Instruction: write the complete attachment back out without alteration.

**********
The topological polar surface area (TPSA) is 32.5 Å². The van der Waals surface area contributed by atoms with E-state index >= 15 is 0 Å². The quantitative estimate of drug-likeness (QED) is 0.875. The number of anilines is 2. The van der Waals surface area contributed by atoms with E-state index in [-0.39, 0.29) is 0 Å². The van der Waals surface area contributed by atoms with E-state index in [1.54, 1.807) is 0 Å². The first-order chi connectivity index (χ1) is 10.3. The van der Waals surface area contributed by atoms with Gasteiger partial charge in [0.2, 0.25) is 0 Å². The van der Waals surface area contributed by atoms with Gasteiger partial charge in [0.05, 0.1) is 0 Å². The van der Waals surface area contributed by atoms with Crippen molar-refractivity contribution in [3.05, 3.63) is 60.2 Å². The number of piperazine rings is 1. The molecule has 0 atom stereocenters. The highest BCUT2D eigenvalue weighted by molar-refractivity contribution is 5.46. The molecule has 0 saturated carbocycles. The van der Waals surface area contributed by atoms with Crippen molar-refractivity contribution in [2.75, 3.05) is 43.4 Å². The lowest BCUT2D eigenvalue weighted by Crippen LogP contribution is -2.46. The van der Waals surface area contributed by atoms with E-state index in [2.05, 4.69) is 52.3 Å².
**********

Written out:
The topological polar surface area (TPSA) is 32.5 Å². The van der Waals surface area contributed by atoms with E-state index >= 15 is 0 Å². The quantitative estimate of drug-likeness (QED) is 0.875. The number of anilines is 2. The van der Waals surface area contributed by atoms with E-state index in [-0.39, 0.29) is 0 Å². The van der Waals surface area contributed by atoms with E-state index in [1.54, 1.807) is 0 Å². The first-order chi connectivity index (χ1) is 10.3. The van der Waals surface area contributed by atoms with Gasteiger partial charge in [0.2, 0.25) is 0 Å². The van der Waals surface area contributed by atoms with Gasteiger partial charge in [0.05, 0.1) is 0 Å². The van der Waals surface area contributed by atoms with Crippen molar-refractivity contribution in [3.05, 3.63) is 60.2 Å². The number of piperazine rings is 1. The molecule has 0 atom stereocenters. The highest BCUT2D eigenvalue weighted by molar-refractivity contribution is 5.46. The molecule has 0 saturated carbocycles. The van der Waals surface area contributed by atoms with Crippen molar-refractivity contribution in [2.75, 3.05) is 43.4 Å². The lowest BCUT2D eigenvalue weighted by Crippen LogP contribution is -2.46. The van der Waals surface area contributed by atoms with E-state index in [2.05, 4.69) is 52.3 Å².